RECORD: Darwin, C. R. [1848-1882]. Watson, Lees, Coleman in Phytologist vol. 3. CUL-DAR73.93-94. Transcribed by Kees Rookmaaker, edited by John van Wyhe (Darwin Online,

REVISION HISTORY: Transcribed by Kees Rookmaaker, edited by John van Wyhe 3.2014. RN1

NOTE: References

Watson, Hewett C. 1848. Explanations of some specimens for distribution by the Botanical Society of London, in 1847. Phytologist 3: 38-49.

Lees, Edwin. 1848. On certain forms or species of fruticose brambles experimentally proved to be permanent. Phytologist 3: 53-55.

Coleman, W. H. 1848. On the geographical distribution of British plants. Phytologist 3: 217-221.

Watson, Hewett C. 1848. On the number of botanical species to a square mile of ground. Phytologist 3: 267-268.
Anon. 1848. Hereditary variations of plants. Phytologist 3: 319.

Reproduced with the permission of the Syndics of Cambridge University Library and William Huxley Darwin.


Phytologist. Vol. 3. 1848 - 1849 - 1850

p. 45. H.C. Watson Veronica officinalis, a var distributed to show the capsule truncate at the summit, instead of being deeply notched, connecting the ordinary form with the very dwarf var. known as V. hirsuta of Hopkirk.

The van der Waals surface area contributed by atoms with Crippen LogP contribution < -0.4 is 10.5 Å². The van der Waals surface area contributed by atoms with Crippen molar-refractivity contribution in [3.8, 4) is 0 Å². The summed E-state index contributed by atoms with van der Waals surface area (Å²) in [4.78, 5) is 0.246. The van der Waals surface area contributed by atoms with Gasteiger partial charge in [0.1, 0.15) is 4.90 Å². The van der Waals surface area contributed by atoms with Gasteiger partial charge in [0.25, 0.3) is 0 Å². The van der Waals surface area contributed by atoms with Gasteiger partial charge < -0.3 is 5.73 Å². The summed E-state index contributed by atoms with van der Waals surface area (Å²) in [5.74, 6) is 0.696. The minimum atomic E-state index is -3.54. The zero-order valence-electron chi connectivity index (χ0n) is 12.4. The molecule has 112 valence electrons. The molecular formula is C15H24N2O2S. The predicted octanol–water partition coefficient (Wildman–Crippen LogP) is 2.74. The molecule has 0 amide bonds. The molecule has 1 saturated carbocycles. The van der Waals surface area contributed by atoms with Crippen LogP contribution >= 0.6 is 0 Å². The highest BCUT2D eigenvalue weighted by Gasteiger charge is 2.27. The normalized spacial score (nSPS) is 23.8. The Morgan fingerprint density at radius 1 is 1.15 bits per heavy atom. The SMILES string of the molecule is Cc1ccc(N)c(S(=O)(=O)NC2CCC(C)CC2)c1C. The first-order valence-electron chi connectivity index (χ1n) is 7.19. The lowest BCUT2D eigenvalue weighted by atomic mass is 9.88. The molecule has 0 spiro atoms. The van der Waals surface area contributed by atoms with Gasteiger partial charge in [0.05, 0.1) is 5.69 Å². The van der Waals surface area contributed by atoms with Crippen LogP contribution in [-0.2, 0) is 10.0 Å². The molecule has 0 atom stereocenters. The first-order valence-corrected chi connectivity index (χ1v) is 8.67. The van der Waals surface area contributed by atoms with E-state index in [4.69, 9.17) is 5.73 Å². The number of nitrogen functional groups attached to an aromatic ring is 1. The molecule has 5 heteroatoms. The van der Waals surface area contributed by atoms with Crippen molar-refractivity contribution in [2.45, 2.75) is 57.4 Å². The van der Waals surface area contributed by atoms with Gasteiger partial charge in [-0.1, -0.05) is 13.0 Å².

p. 54. Ed. Lees gives cases of seeds of Rubus sylvaticus W & N Wale & Nees. — (of R. sublustrus Lees = R. corylifolius Bab. = perhaps R. affinis of W & N. according to Lindley = var y affinis of Leighton) (R. hysrix W & N. = R. radula Bab.) & R. fructicosus Auct. (which varied slightly) all which came true in Garden. —

p. 221. Rev. W.H. Coleman of Ashby de la Zouch thinks a square mile taken at venture wd not include more than 200 species.

p. 267 Mr Watson says near his house there are nearly 400 in square mile.


p. 319. Extract from the Gardeners & Farmers Journal of Sept. 9th 1848.

The following "interesting fact was related to me by Mr Mc Nab namely that he had sown the seeds of Ilex Balearica, from which he had produced the common Holly. He had also raised from the seeds of the tender Madeira Holly (Ilex Pecado) a variety identical with that known as Hodgin’s Holly & though the offspring of a tender parent, yet like Hodgins var. it was also quite hardy".

Remarks how curious considering the stems are acknowledged species "Editor of the Gardener's Journ. in an article "Notes of a Gardening Tour & referring to the Bot. Garden of Edinburgh. —

(How were seeds procured. I shd guess raised at Edinburgh. C.D.)

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